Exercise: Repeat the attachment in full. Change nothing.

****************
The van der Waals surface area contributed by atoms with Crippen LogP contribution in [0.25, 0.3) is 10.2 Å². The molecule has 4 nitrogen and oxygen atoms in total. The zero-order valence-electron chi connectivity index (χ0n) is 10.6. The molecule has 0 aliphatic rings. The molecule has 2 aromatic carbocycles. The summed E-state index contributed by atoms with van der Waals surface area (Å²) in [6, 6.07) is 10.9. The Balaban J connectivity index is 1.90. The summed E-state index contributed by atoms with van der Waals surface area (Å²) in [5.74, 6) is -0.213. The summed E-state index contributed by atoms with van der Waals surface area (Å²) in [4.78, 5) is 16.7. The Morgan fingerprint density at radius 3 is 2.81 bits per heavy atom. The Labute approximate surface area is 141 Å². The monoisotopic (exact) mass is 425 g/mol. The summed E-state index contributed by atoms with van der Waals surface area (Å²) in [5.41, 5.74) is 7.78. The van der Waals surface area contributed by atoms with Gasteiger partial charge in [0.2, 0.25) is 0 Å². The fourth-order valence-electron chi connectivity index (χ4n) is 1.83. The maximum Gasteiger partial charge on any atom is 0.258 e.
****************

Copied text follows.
The van der Waals surface area contributed by atoms with Crippen LogP contribution in [0.25, 0.3) is 10.2 Å². The molecule has 4 nitrogen and oxygen atoms in total. The zero-order valence-electron chi connectivity index (χ0n) is 10.6. The molecule has 0 aliphatic rings. The molecule has 2 aromatic carbocycles. The summed E-state index contributed by atoms with van der Waals surface area (Å²) in [6, 6.07) is 10.9. The Balaban J connectivity index is 1.90. The summed E-state index contributed by atoms with van der Waals surface area (Å²) in [5.74, 6) is -0.213. The summed E-state index contributed by atoms with van der Waals surface area (Å²) in [4.78, 5) is 16.7. The Morgan fingerprint density at radius 3 is 2.81 bits per heavy atom. The Labute approximate surface area is 141 Å². The monoisotopic (exact) mass is 425 g/mol. The summed E-state index contributed by atoms with van der Waals surface area (Å²) in [5.41, 5.74) is 7.78. The van der Waals surface area contributed by atoms with Gasteiger partial charge in [0.2, 0.25) is 0 Å². The fourth-order valence-electron chi connectivity index (χ4n) is 1.83. The maximum Gasteiger partial charge on any atom is 0.258 e.